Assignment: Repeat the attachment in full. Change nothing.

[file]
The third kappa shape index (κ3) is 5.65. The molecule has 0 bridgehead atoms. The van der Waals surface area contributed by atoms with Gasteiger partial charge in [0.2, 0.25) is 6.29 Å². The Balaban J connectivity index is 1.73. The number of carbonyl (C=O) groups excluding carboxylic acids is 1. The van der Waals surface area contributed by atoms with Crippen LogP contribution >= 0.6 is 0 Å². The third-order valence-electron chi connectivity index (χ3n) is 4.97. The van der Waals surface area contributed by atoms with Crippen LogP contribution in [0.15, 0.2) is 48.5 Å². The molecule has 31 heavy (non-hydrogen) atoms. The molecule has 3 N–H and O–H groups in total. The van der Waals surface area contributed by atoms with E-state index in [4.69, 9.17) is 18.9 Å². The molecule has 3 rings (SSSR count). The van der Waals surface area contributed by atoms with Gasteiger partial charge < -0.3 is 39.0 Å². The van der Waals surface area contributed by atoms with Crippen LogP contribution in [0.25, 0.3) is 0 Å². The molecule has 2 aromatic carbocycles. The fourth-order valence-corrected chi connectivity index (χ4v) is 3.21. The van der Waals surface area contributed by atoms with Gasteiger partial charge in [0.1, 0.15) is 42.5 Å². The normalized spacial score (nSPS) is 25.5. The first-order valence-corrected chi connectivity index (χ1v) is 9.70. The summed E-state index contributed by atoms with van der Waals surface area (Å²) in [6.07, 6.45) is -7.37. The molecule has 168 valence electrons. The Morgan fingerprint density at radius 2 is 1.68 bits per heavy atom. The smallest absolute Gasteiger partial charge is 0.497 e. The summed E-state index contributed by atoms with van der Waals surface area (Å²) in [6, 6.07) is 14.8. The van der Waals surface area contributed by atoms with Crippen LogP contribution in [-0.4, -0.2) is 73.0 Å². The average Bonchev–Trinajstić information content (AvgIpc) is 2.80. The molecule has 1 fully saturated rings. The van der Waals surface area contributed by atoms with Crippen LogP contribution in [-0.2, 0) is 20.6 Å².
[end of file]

The third kappa shape index (κ3) is 5.65. The molecule has 0 bridgehead atoms. The van der Waals surface area contributed by atoms with Gasteiger partial charge in [0.2, 0.25) is 6.29 Å². The Balaban J connectivity index is 1.73. The number of carbonyl (C=O) groups excluding carboxylic acids is 1. The van der Waals surface area contributed by atoms with Crippen LogP contribution >= 0.6 is 0 Å². The third-order valence-electron chi connectivity index (χ3n) is 4.97. The van der Waals surface area contributed by atoms with Crippen LogP contribution in [0.15, 0.2) is 48.5 Å². The molecule has 31 heavy (non-hydrogen) atoms. The molecule has 3 N–H and O–H groups in total. The van der Waals surface area contributed by atoms with E-state index in [4.69, 9.17) is 18.9 Å². The molecule has 3 rings (SSSR count). The van der Waals surface area contributed by atoms with Gasteiger partial charge < -0.3 is 39.0 Å². The van der Waals surface area contributed by atoms with Crippen LogP contribution in [0.25, 0.3) is 0 Å². The molecule has 2 aromatic carbocycles. The fourth-order valence-corrected chi connectivity index (χ4v) is 3.21. The van der Waals surface area contributed by atoms with Gasteiger partial charge in [0.1, 0.15) is 42.5 Å². The normalized spacial score (nSPS) is 25.5. The first-order valence-corrected chi connectivity index (χ1v) is 9.70. The summed E-state index contributed by atoms with van der Waals surface area (Å²) in [6.07, 6.45) is -7.37. The molecule has 168 valence electrons. The Morgan fingerprint density at radius 2 is 1.68 bits per heavy atom. The smallest absolute Gasteiger partial charge is 0.497 e. The summed E-state index contributed by atoms with van der Waals surface area (Å²) in [6, 6.07) is 14.8. The van der Waals surface area contributed by atoms with Crippen LogP contribution in [-0.4, -0.2) is 73.0 Å². The average Bonchev–Trinajstić information content (AvgIpc) is 2.80. The molecule has 1 fully saturated rings. The van der Waals surface area contributed by atoms with Crippen LogP contribution in [-0.2, 0) is 20.6 Å².